Evans

Eurobricks Vassals
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About Evans

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  • What is favorite LEGO theme? (we need this info to prevent spam)
    Classic Town

Profile Information

  • Gender
    Male
  • Location
    Val d'Oise, Île-de-France, France
  • Interests
    Classic Town and Vintage collection and MOCs.

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798 profile views
  1. Wow, a lot of informations there! Excellent layout and pictures, as always!
  2. Evans

    Ballabreek 2021

    It's sad to see this small church being replaced by... a flat concrete space. It was a true landmark to the town and was giving this particular atmosphere that was making me inconsciously travel to Man Island. It's now becoming a more impersonal town with less character and history. I've been actively followed your town evolution since 2010 and the more the old buildings disappear, more it's loosing its originality. The loss of the modern 6000 idea book feeling with MODed buildings that were going well together is quite a departure from the original idea. A city must evolve, but can't forget what made it what it is today.
  3. Your parts are "Brittle Blue", it was a very large production error that affected many parts in 2007-2008. With time, these are darkening like this. Just try to stick it to two studs, tilt it a bit, a normal part will deform and stay good, and yours will explode in pieces. So this is a known problem, which is very far from being genuine dark purple. I did the experience with a friend that wanted to give me his bulk lot from 2007 (production code on the bucket), I showed him with a 1x6 brick, it was the first time I did that deliberately... But unfortunately, my childhood sets are also affected, as the City concrete mixer for which the mixer part is brittle blue. I don't want to touch it, that would be a too impressive explosion... I did an experiment to de-yellow brittle blue parts and it did work fine, I've just been afraid to use these yet!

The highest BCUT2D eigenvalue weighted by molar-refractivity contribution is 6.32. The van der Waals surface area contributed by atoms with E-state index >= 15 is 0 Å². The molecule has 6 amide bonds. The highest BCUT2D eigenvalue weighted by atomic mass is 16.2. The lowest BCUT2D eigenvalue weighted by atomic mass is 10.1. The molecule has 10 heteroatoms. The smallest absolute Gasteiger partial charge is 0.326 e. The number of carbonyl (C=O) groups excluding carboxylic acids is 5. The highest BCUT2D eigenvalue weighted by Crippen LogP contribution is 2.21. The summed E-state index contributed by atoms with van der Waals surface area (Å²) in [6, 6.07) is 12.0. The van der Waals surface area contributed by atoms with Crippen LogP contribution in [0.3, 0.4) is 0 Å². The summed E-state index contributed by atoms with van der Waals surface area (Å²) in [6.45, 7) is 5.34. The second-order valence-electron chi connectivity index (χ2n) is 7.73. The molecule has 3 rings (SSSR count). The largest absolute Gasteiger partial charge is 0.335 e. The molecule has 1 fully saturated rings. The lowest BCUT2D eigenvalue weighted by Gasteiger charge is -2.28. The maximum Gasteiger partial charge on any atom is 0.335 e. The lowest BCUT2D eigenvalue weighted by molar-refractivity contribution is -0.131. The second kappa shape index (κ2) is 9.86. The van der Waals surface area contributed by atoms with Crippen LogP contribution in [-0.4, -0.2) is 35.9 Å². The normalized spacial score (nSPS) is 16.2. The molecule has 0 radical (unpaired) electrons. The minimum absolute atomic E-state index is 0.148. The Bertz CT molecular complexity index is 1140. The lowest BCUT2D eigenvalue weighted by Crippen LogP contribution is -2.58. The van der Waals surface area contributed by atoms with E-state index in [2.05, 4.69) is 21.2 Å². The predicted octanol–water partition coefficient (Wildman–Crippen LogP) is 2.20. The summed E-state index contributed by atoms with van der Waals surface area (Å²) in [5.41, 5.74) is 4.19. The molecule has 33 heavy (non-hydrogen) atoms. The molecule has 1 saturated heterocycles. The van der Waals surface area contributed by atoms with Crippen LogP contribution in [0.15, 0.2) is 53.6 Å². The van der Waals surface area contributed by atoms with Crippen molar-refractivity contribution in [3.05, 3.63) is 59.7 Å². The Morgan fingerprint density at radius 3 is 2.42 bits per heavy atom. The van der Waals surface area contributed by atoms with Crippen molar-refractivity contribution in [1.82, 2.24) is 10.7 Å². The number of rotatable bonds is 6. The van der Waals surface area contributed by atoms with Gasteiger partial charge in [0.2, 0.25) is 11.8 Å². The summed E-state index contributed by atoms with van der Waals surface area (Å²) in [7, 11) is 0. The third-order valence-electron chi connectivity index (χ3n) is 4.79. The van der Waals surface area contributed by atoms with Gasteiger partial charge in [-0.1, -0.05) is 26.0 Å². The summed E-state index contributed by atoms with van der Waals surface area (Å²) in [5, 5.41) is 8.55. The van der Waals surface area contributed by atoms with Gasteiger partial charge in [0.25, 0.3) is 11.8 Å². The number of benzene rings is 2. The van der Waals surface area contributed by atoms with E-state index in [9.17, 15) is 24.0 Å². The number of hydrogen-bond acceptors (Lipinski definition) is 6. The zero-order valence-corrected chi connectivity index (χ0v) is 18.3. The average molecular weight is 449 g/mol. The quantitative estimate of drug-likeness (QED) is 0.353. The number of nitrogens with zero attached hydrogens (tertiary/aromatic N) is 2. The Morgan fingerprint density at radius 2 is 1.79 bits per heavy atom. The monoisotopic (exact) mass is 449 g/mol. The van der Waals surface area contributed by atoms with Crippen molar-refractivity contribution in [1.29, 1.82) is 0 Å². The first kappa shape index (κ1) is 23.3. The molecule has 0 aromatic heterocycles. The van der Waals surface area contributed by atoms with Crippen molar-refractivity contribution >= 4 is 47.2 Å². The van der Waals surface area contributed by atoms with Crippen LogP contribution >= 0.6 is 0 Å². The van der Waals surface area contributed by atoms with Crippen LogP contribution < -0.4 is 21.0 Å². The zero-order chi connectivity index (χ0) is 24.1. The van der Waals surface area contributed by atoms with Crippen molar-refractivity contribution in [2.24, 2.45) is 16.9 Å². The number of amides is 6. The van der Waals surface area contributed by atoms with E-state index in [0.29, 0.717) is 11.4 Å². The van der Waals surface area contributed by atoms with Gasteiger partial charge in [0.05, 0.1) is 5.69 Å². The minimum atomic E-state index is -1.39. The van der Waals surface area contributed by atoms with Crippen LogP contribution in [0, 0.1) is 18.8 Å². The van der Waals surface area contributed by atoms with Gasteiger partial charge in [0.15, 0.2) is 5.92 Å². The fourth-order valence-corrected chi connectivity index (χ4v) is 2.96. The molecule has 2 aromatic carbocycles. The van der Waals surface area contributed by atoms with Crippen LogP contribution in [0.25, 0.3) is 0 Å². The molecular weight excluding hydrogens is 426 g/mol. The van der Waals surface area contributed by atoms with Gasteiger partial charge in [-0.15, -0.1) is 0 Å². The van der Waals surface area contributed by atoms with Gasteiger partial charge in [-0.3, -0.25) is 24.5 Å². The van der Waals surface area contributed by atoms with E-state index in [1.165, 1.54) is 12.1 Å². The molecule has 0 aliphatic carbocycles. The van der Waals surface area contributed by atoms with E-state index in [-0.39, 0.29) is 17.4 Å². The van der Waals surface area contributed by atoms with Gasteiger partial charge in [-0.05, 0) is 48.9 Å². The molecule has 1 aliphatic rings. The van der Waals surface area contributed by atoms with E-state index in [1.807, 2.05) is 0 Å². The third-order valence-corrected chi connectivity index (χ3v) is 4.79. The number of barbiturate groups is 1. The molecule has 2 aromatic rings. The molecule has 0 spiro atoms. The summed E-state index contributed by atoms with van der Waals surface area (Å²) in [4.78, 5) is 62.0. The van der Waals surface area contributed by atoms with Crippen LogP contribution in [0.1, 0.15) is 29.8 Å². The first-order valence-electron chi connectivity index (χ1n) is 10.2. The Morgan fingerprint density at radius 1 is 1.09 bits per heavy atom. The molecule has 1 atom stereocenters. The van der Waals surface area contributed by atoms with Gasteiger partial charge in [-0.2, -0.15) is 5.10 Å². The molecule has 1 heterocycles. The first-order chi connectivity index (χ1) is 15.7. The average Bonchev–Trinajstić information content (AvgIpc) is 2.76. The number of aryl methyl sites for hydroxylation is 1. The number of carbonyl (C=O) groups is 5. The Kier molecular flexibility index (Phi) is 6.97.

4. Evans

    LEGO Store "Build a Minifigure"

    You can always ask a store clerk to see the original bag and to take a picture of the label, there would be nothing bad about it if it's for common knowledge. They are quite uncomprehensive in my local store (Paris Les Halles), they can't even fill properly a PaB cup without me being very insistant, so I believe bringing a bag from the storeroom would be too much work for them.
  5. Evans

    LEGO Store "Build a Minifigure"

    The pat number is indicated on their original bags. The parts comes in 200 per bag and the pert number is on the label, I saw this last time they refilled BAM, but I didn't take note.
  6. I mean if this foreign metal part is not the only one that ended with ABS pellet, chances are big that the wire part would have gone in the brick rather than half in and half out which is quite impressive. But you could make reinforced bricks like concrete would be if needed!
  7. This brick is a collecor item! Keep it apart, as I find the fact it's dangerous as a really intrersting manufacturing defect. It's the first time I'm aware of such defect. I believe the wire part is usually invisible as completely moded in the brick, but this is a unique defect. Congratulations on finding this, just don't mix it with other parts!
  8. Evans